The banh mi was a standout, one of the strongest renditions of the sandwich that I've had. The hero here was the chicken itself, which was beautifully seasoned, juicy, tender, and teeming with a tasty mix of both sweetness and smoke. The cilantro, cucumber, chile, and đồ chua combo certainly worked for contrast, while the aïoli helped tie it all together (though I wouldn't have minded more from the pâté). I also enjoyed the bread used, which featured a satisfyingly soft chew and a thin, delicate crust.

Charred Shrimp Sausage on Lemongrass Skewers
Charred Shrimp Sausage on Lemongrass Skewers [$8.00] | Shrimp sausage skewered with a lemongrass stalk then charred. Topped with scallion and crushed peanuts. Served with house tangy fish sauce.
A new menu item, the Chef's take on nem lụi Huế was another favorite. The shrimp was great texturally, and I loved how its sweet-n-saline qualities meshed with all the sharp, herby, garlicky notes present.

Chef Uyen's Comfort Riblets Lunch
Chef Uyen's Comfort Riblets Lunch [$16.00] | Fried Riblets, Cabbage Slaw, Fried Egg, Spicy Aioli, Scallion Peanut Oil, and Fish Sauce. All over a bed of jasmine rice.
This preparation of sườn chiên is apparently what the Chef makes herself for lunch, and I can understand why. The pork ribs had this salty-savoriness going on that definitely veered nostalgic, and married particularly well with the green onions. I was also a fan of the fluffiness of the rice, the brightness of the slaw, and the runniness of the egg, while that spicy aioli helped bring all the ingredients together.

2023 Horus Convergent Cycle
Next to drink came the 2023 Horus Convergent Cycle, an imperial stout with coconut candy, coconut syrup, coconut water, desiccated coconut, shredded coconut, and toasted coconut, aged in Buffalo Trace and Pappy Van Winkle 23 bourbon barrels. This one smelled intensely and appealingly of rich coconut commixed with jammy fruits, with a malty backing. On the palate, it was even thicker than the first beer, with layers and layers of heady coconut character leading to elements of malt balls and dark-hued fruit. Nice!

Chicken Rice Porridge
Chicken Rice Porridge [$7.50] | Rice porridge cooked w/ house-made chicken stock. Served with shredded chicken. Garnished with scallions, cilantro, fried shallots & black pepper.
Bé Ù's interpretation of cháo gà was all about cozy, homey comfort, and I was a big fan of the dish's tanginess and herbaceousness, perked up by pricks of pepper. My one gripe was that I would've liked the chicken softer and silkier.

Summer Rolls - Lemongrass Pork
Summer Rolls - Lemongrass Pork [$10.00 + $1.00] | Choice of main protein/veg, fresh herbs, cucumber, mango, rice noodles, and spring lettuce mix wrapped in rice paper. 2 per order. Served w/ peanut hoisin sauce.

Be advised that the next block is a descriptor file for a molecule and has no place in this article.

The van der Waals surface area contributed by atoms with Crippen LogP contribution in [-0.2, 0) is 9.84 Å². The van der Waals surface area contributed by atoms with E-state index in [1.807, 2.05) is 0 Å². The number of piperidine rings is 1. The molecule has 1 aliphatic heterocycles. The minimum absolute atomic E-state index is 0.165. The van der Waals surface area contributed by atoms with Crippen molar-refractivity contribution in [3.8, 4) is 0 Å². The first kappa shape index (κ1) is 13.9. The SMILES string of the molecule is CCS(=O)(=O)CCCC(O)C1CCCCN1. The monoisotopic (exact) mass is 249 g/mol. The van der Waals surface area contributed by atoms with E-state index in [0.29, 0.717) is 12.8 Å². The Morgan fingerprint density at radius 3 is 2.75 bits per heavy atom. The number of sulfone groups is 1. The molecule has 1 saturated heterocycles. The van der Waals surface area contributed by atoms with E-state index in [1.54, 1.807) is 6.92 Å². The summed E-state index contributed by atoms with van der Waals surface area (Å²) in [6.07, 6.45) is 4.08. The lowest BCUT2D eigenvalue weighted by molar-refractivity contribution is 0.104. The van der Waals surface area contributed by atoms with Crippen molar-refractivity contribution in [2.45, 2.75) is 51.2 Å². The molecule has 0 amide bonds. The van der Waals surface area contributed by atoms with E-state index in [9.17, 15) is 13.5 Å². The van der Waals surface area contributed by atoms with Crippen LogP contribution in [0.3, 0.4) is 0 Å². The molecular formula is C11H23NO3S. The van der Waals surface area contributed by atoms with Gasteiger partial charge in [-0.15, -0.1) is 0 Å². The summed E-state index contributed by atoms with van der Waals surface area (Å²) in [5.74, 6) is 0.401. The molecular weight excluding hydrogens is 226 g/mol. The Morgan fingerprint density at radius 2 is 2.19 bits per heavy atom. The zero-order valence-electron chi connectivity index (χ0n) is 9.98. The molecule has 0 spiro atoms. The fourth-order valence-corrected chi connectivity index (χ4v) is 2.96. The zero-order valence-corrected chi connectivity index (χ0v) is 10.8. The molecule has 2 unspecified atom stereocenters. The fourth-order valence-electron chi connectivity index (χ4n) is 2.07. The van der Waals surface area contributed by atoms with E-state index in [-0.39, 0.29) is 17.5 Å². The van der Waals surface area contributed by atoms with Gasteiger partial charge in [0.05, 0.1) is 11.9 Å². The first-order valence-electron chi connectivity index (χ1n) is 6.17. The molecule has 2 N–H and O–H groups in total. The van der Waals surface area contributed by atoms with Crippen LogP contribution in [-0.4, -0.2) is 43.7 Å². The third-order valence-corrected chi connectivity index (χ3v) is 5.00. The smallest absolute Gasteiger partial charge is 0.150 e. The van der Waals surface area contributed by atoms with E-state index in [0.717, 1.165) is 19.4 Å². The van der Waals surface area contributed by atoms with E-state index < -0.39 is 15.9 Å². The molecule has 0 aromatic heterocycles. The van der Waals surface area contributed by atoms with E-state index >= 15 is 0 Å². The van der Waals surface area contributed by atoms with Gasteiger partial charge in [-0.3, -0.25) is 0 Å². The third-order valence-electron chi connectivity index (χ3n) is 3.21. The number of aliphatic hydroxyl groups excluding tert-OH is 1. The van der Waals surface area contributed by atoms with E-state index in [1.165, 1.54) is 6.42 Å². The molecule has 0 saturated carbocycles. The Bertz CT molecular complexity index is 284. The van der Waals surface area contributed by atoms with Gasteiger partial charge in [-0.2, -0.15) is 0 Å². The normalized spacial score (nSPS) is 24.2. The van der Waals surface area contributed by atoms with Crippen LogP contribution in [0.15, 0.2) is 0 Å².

Tightly rolled gỏi cuốn showed off all the light, bright flavors I was expecting, but with the surprising addition of mango, which imparted a very noticeable fruitiness. The pork was on point as well, and I liked the sticky stretch of those bánh tráng wrappers, too. At the same time, the peanut sauce on the side was absolutely crucial, and I enjoyed its overt nuttiness and sweet heat.

Rice Noodle Plate - Lemongrass Angus Beef
Rice Noodle Plate - Lemongrass Angus Beef [$11.50 + $1.50] | Choice of main protein, vermicelli rice noodles, spring salad mix, bean sprouts, julienned cucumbers, pickled daikon & carrots. Topped w/ scallion oil & crushed peanuts. Served dressed w/ house sweet & sour fish sauce.
Last up was essentially a version of bún thịt nướng bò. The actual beef was expertly seasoned, with a sharpness from the lemongrass that made a lot of sense with its sweet, smoky notes, though I did find the meat a bit tough in certain places. I liked the slickness and chew of the vermicelli, and of course, the zippiness of the pickles, herbs, and crunchy bean sprouts in particular was much appreciated. I can't forget about the nước chấm and scallion oil either, which helped unify the dish.

I ended up quite happy with my meal at Bé Ù (and it was certainly miles ahead of what was served at the Stadium!). The cooking was pretty spot-on save for a few minor quibbles, and I appreciated the clarity and focus of the flavors that the kitchen was able to develop, all while keeping the food very approachable. As for the Chef's next steps, Lê is already working on her sophomore effort, which is a more ambitious restaurant/bar called Hạt Concept, created in partnership with Daniel Nguyen of Sông Cái Distillery (whom she met while working on Katrina relief). The project held its first pop-up on Earth Day this year, and its second in June at Di An Di in Brooklyn, so that's definitely something to keep an eye out for.